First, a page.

Since China is a large country, it’s important to carefully research your landmark picks (opening days and time, peak hours, proximity to restaurants, convenience stores, ATMs) and all the entailed local travel logistics. China offers a wide variety of spots and activities such as the metropolitan cities, cultural and historical landmarks, zoos, and nature spots. You can opt to pick a route centered on one or two locations especially if you don’t have a lot of time to tour or those centered around landmarks that you want to visit. This requires smart preparation so you get the most out of your stay without getting so stressed out. But if you want an easier way and you have budget spare, opt for private tailor fit tours (do not go with budget travel tours because you will end up always hurrying and spending less time appreciating the stops). This way you get to discuss a route you’d like to take and they can offer you with an itinerary that fits all your wants and needs. One of the most popular travel tours that offer this kind of service is China Highlights (www.chinahighlights.com).
It’s also important to pinpoint your international airport of choice as China offers 200 highlighting Beijing and Shanghai which are the most popular entry points in China. Also, make sure to check which months you’d like to go for a trip. Most recommend Spring and Fall seasons which land on the months of April-May and September-October. Although most travel destinations in China are available whole year round. The more important concerns in choosing the month of travel is the weather and season, existence of public holidays where there is a lot of domestic travels shooting up the prices of flights.
WHAT TO EXPECT IN CHINA, THE DO’S AND THE DONT’S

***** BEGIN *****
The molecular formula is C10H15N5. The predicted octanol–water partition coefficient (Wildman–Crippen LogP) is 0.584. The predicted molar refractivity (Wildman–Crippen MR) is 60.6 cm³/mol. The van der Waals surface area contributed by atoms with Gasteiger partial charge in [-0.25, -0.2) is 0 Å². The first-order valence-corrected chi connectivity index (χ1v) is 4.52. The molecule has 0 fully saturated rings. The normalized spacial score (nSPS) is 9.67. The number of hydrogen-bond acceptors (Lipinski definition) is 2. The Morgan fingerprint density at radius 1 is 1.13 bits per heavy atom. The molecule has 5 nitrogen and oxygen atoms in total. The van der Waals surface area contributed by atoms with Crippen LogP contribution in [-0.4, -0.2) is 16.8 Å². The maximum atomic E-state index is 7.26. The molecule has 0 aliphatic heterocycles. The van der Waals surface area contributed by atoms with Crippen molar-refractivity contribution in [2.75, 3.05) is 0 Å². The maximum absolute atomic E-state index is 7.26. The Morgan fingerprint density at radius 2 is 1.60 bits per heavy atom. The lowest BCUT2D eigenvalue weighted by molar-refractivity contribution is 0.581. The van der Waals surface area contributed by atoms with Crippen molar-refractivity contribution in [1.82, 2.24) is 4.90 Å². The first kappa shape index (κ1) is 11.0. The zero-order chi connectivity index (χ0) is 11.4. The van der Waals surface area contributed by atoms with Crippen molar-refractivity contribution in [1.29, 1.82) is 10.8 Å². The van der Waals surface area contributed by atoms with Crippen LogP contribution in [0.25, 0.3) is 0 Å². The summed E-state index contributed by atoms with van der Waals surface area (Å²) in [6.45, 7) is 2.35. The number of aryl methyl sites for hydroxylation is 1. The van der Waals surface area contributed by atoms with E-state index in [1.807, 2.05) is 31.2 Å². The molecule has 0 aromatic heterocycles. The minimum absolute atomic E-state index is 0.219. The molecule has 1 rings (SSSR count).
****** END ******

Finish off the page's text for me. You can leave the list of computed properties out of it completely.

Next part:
- China is a generally safe country for travel for female travelers, solo travelers, friends, and even families.
- With a lot of people living here, of course, expect the chaotic traffic. Chinese are already used to this and they’re not really exactly punished by it. As a foreign visitor, pay extra attention to the traffic especially to motor bikes that can easily slip in and out.
- Speaking of traffic and transportation, refrain from availing unlicensed transportation services such as private taxis and cars. Foreign visitors are usually taken advantage of in these kinds of scenarios and are often charged ridiculously high fees. Instead, choose public buses and legal taxis (those with company names on doors and kamos on top with an accurate meter). If you opt to use public buses for your local commute, make sure to check the bus number, pickup and dropoff points, and its route. In general, if you’re not good with Mandarin, commuting in China will prove to be very difficult. But again, if you crave the adventure, you can try and do so but don’t tell yourself that you haven’t been warned.
- If you really need help, the best choice is to politely approach a student as they are more likely to speak in English and are more confident with it.